Analysis: War-scarred Ivory Coast reopens for business
By Joe Bavier and Daniel Flynn
ABIDJAN (Reuters) - Ivory Coast is re-emerging as the prime investment destination in French-speaking West Africa after a decade of political turmoil but President Alassane Ouattara must weed out corruption and promote reconciliation to keep cash flowing in.
Long considered the jewel in the crown of France's former West African territories, a 1999 coup destroyed the reputation of Ivory Coast - the world's largest cocoa producer - as an island of stability in a troubled region.
A bloody presidential election in 2000 and a rebellion two years later triggered an exodus of capital that undid decades of development, dubbed the Ivorian Miracle.
With peace finally restored, French construction firm Bouyges (BOUY.PA: Quote), oil companies such as Tullow (TLW.L: Quote) and Lukoil (LKOH.MM: Quote), and South Africa's Standard Bank (SBKJ.J: Quote) are among those flocking to invest.
"We lost half of our companies during that time. The level of poverty increased from 10 percent to almost 50 percent," Trade Minister Jean-Louis Billon told Reuters. "Now we want to move forward."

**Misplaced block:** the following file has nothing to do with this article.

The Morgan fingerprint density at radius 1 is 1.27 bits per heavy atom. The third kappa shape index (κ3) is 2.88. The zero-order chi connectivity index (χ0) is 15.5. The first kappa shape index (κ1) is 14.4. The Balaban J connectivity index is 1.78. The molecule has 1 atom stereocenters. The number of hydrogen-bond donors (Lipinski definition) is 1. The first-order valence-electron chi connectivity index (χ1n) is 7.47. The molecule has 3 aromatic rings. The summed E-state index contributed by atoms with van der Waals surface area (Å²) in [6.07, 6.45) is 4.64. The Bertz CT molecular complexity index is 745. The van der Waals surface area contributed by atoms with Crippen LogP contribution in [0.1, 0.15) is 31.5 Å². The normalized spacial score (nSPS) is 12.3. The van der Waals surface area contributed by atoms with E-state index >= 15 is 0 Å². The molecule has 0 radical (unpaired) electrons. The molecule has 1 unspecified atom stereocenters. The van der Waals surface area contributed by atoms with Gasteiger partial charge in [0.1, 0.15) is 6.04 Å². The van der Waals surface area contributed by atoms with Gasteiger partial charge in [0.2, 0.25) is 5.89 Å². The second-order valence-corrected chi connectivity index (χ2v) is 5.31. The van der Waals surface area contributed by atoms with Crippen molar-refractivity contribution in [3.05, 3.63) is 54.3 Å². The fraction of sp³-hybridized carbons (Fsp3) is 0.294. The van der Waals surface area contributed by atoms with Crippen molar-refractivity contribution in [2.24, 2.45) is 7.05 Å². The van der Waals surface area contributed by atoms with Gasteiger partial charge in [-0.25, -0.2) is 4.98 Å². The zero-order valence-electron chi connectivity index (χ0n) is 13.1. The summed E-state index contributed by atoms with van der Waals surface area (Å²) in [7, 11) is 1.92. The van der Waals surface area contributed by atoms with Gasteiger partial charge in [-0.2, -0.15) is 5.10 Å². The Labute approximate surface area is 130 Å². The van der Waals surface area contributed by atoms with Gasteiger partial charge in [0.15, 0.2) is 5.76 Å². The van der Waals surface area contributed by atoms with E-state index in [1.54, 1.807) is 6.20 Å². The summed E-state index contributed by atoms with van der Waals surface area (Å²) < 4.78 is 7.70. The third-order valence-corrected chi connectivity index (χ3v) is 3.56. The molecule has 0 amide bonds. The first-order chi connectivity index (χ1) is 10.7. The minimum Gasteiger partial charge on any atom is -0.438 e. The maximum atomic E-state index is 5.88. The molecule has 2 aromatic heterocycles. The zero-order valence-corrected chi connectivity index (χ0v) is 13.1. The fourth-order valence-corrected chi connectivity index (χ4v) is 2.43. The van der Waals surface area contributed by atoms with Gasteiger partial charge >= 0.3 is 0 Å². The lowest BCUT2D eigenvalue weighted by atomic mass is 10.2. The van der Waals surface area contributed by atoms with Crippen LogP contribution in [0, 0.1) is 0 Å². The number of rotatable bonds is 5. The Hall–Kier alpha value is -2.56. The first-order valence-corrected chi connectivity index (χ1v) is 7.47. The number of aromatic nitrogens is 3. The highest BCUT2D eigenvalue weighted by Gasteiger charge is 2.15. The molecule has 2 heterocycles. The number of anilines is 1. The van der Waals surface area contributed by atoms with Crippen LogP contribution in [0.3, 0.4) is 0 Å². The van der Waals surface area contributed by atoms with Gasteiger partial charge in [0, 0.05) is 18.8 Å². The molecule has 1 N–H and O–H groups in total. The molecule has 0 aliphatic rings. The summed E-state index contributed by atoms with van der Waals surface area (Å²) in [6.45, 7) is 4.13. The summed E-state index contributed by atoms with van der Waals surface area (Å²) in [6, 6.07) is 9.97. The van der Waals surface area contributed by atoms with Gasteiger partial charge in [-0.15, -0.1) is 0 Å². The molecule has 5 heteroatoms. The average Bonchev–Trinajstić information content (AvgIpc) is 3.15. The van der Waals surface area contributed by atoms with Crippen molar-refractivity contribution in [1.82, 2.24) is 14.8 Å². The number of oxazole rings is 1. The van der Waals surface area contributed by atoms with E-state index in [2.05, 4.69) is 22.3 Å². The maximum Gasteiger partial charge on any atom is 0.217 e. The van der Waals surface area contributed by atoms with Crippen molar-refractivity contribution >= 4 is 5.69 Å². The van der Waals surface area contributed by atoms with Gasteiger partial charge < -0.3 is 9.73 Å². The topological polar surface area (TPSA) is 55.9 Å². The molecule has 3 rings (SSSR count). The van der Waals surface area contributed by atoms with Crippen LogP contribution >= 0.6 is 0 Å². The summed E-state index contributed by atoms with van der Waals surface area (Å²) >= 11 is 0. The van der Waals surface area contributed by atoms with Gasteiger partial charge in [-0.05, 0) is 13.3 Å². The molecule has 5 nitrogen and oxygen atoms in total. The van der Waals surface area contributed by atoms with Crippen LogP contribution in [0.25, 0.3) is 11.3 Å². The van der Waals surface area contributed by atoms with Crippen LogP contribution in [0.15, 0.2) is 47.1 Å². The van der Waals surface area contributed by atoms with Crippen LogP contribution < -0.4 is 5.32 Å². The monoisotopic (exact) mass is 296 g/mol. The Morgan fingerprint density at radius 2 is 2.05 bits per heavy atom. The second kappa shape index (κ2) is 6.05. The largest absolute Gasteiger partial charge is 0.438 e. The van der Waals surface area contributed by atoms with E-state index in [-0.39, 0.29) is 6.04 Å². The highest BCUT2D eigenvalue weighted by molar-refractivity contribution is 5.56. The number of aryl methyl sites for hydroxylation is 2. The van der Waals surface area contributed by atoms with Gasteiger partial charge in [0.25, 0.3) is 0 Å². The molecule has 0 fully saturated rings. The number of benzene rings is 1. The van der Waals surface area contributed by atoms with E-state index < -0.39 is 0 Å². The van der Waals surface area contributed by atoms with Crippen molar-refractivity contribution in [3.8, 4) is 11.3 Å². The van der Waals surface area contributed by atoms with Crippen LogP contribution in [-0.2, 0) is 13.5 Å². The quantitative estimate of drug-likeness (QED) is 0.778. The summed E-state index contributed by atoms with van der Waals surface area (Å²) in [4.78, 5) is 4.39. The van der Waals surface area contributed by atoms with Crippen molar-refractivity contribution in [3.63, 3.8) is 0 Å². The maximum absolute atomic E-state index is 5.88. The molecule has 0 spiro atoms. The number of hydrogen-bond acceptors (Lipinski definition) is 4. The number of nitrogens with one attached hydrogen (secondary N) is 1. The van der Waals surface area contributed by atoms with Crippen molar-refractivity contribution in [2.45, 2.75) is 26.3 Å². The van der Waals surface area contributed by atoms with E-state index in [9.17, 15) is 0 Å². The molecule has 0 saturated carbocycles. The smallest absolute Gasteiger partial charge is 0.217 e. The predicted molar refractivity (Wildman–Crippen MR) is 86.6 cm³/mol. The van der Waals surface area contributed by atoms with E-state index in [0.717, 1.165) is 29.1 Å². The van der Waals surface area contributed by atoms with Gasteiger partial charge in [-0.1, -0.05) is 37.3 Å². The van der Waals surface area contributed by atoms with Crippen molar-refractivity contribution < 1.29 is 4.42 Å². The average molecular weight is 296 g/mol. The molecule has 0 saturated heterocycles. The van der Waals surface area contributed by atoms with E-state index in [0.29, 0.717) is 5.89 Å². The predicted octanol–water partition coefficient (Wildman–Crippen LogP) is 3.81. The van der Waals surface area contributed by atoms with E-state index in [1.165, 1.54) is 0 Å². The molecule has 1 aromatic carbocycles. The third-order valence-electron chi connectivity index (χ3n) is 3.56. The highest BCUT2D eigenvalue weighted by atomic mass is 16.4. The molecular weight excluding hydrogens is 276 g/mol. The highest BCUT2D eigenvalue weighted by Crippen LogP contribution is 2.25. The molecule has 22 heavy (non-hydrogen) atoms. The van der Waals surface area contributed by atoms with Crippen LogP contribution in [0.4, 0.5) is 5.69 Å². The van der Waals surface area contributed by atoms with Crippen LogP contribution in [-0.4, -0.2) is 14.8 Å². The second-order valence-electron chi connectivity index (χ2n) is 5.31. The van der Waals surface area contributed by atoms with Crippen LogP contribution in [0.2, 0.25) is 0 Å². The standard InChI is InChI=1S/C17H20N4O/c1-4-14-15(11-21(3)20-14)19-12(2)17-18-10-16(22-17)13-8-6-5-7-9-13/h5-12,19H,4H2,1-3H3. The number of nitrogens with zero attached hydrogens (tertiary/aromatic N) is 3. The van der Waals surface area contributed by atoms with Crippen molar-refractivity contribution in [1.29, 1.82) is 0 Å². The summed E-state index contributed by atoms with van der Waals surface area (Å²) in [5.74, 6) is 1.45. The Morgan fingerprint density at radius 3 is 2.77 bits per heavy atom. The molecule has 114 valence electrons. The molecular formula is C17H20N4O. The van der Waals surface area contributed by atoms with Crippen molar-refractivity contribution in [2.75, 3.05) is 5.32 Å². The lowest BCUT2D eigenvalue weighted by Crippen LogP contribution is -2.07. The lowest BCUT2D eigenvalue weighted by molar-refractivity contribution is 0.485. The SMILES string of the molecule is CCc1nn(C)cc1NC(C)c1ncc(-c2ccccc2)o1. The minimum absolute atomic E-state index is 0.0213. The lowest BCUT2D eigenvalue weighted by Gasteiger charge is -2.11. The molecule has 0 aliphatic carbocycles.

A brief civil war in 2011 allowed Ouattara, who won an election that sparked the fighting, to secure the presidency and reunite a nation still divided between a rebel north and government-controlled south despite years of peace overtures.
With the former International Monetary Fund official at the helm, Ivory Coast's $40 billion economy - comprising nearly half West Africa's six-nation CFA currency bloc - embarked on a dramatic revival.
It posted growth of over 9 percent the past two years and the government is targeting double-digits in 2014 as it seeks to make up ground on neighbouring Ghana, a new oil exporter. Continued...